Love Enhances Sex For Gay Men
Being in love really does make sex better, according to a study on gay and bisexual men.
New research reveals 92.6 percent of all the men surveyed were in love with the last long-term partner they had sex with.
The survey, which involved almost 25,000 gay and bisexual men in the US, also found that older men were more likely to be certain about their love for their partner. The findings revealed that men between the ages of 30 and 39 were most likely to report being in love with their sexual partner.
Lead researcher Joshua Rosenberger, a professor at George Mason's College of Health and Human Services in Virginia said "these findings highlight the prevalence and value of loving feelings within same-sex relationships," according to the Daily Mail.
"Given the extent to which so much research is focused on the negative aspects of sexual behavior among gay men, particularly as it relates to HIV infection, we were interested in exploring the role of positive affect - in this case, love - during a specific sexual event," Rosenberger added.
"This study is important because of myths and misunderstandings that separate men from love, even though the capacity to love and to want to be loved in return is a human capacity and is not limited by gender or sexual orientation," added Dr. Debby Herbenick of the University of Indiana.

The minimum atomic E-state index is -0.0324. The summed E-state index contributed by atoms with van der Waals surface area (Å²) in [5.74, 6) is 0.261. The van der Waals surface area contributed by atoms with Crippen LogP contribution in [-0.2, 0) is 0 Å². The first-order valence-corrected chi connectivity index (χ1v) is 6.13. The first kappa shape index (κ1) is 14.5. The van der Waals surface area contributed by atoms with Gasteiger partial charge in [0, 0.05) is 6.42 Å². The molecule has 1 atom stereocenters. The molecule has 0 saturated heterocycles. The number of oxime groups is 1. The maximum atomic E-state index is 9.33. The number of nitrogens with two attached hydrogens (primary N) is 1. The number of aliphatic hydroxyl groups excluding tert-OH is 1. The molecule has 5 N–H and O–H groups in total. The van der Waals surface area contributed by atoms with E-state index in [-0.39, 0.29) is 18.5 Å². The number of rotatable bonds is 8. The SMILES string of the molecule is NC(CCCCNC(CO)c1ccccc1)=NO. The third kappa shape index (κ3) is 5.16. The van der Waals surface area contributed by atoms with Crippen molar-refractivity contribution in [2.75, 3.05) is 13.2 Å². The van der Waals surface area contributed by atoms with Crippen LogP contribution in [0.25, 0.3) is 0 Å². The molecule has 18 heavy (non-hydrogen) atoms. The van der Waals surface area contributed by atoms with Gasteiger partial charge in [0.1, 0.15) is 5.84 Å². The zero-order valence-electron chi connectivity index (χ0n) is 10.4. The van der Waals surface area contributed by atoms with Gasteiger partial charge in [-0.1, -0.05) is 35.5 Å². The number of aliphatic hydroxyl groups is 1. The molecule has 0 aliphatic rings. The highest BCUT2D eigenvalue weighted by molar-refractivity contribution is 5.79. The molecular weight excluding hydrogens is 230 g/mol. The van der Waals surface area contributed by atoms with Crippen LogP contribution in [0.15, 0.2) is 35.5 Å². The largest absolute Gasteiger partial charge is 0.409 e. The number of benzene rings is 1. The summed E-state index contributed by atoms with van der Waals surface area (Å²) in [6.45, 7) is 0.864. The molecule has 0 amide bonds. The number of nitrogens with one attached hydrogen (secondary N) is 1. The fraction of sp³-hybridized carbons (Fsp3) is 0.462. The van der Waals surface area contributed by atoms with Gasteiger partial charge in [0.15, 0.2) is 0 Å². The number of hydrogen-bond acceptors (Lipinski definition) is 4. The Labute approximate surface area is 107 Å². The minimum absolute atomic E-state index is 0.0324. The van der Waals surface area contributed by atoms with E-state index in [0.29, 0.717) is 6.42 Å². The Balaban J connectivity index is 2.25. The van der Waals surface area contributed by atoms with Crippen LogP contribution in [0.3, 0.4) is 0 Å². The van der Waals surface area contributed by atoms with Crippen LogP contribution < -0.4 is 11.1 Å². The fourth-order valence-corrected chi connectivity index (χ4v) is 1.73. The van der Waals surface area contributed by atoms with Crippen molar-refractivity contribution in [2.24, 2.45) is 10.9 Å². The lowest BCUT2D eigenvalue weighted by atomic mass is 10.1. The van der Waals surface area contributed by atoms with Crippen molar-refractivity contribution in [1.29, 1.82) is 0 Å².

The study also revealed that 91.2 percent of men "matched" when it came to their feelings of love for their partner. The study revealed that older men were less likely to be uncertain about whether they love their partner.
"We found it particularly interesting that the vast majority of men reported sex with someone they felt 'matched' with in terms of love, meaning that most people who were in love had sex with the person they loved, but that there were also a number of men who had sex in the absence of love," Rosenberger added.
"Very few people had sex with someone they loved if that person didn't love them back. This 'matching' aspect of love has not been well explored in previous research, regardless of sexual orientation," he concluded.